Perhaps you're saying, "Sure, that sounds familiar. But if I'm going to stop gearing up for all-out battle against lustful thoughts, what else can I do? How should I handle them? I can't let temptations go unchallenged. I don't want to take a casual approach to dealing with them. I've tried that before and seen where it got me--giving in more often than ever!"

Here's what I suggest instead: work to develop the ability to simply see thoughts as just thoughts. Practice pulling back from them far enough to recognize them for what they are. They're not power-packed, dangerous things. They're simply ideas, and they don't have much power over us, in and of themselves.

Once we see a thought as just a thought, we're less likely to buy into it. We can simply notice it and let it go. After all, that's what the vast majority of our thoughts do: they go the way they came. Pop in, drift out. Good, bad, and ugly thoughts; useful thoughts and useless thoughts, that's what they do. After they come, they typically go. And when we don't buy into them they tend to go on their own without our making a big fuss over them. Even the most unproductive, unsuitable thoughts ultimately remain inert unless we get caught up in them--or caught up in fighting them.

So here are three ways you can help yourself see your thoughts as just thoughts:

1. Dialogue with the less mature part of your mind that generated the thought. 

One afternoon Richard was driving past the high school on his way from work to pick up his daughter. He noticed a strikingly beautiful young woman. He smiled and said to himself, "Ah, there you are again fifteen-year-old mind. So you think that might be someone you could really hit it off with, huh? Interesting idea, for sure. And it might be a good one, if I were actually still 15 and looking for a sexy young girlfriend my own age. But remember, I'm 36. Yes, an interesting idea. But not very useful, thank you."

2. Personify your thought generator. 

See it as a slick salesman; a fascist dictator; one of the judges on beauty pageant panel; a radio announcer who's always yammering on about the same, tired topic; a master storyteller; or a bully.

Jared was late getting home from work. He was exhausted but not yet very sleepy, and everyone else in the house was already in bed. It occurred to him that he could easily go check out some porn and get a delightful sexual fix before he hit the sack. That would be such a relief. "Oh," he shrugged, "there's that same old talk show host making his case again on opportunity radio. Hello old friend. Still on the air, are you? Still going on and on about how great porn is, huh? Sometimes I pick up your prerecorded, ever-looping show, sometimes I'm tuned in to other stations, but I know you'll always be broadcasting, either way. Thanks for your untiring efforts. Thank you, but no thank you."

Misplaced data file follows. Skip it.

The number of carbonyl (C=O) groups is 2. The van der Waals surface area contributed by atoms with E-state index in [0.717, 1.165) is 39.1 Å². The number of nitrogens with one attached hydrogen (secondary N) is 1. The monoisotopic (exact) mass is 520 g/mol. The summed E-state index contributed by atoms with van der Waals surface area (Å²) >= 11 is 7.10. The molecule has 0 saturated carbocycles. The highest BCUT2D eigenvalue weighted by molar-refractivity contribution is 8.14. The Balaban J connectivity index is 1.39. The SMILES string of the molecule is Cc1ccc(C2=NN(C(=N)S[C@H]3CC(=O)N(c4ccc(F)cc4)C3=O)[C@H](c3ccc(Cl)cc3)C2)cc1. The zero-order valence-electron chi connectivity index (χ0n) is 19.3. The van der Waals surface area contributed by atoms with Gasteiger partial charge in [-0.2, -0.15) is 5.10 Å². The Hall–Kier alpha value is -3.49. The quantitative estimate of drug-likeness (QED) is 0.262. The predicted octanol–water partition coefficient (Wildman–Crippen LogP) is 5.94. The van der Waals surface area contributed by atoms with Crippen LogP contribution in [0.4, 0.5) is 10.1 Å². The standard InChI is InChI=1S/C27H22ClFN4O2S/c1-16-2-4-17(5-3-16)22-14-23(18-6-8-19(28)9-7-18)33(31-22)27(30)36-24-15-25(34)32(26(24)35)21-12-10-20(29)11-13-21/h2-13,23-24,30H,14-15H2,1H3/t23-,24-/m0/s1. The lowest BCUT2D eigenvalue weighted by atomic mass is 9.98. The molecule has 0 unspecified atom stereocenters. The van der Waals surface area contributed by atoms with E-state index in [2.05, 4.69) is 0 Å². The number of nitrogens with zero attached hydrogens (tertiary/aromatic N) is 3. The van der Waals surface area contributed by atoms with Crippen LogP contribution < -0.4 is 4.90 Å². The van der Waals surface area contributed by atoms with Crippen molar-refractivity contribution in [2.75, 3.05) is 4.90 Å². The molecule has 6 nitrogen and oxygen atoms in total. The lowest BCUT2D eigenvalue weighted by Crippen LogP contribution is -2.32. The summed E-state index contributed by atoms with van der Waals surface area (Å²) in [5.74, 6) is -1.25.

3. File your thought in a folder your mental filing cabinet. 

On a news website, Paul saw a link promising a scandalous photo of a celebrity. "Shoot, I really like her music," he thought. "She seems like a decent person. I can't believe that even she has stooped to that level. I wonder how bad the picture is." Then, realizing where his mind was going, he imagined opening the drawer of a filing cabinet and pulling out a folder labeled CURIOSITY. He imagined a piece of paper with the celebrity's face on it with this caption: "You gotta check out just how raunchy she's let herself be." Other papers in that folder had captions like, "Whoa, is that something I shouldn't look at?" and "Just how bad is the trash they allow on mainstream websites these days?" Other files in the drawer had labels like, NOT PORN, JUST LINGERIE; YOU'VE WORKED HARD AND NEED RELIEF; YOU'VE ALREADY BLOWN IT, SO WHY NOT GO ALL OUT? Some of these files were bulging with papers. There were still plenty of folders, empty and unlabeled, to be filled as he discovers new angles lust takes to try to draw him back into justifying unwise behavior.

Try out one of these techniques and see if, over time, it helps neutralize some of your seemingly supercharged thoughts.

And, as always, if you find that this way of handling your thoughts makes a difference in your recovery, we'd love to hear from you!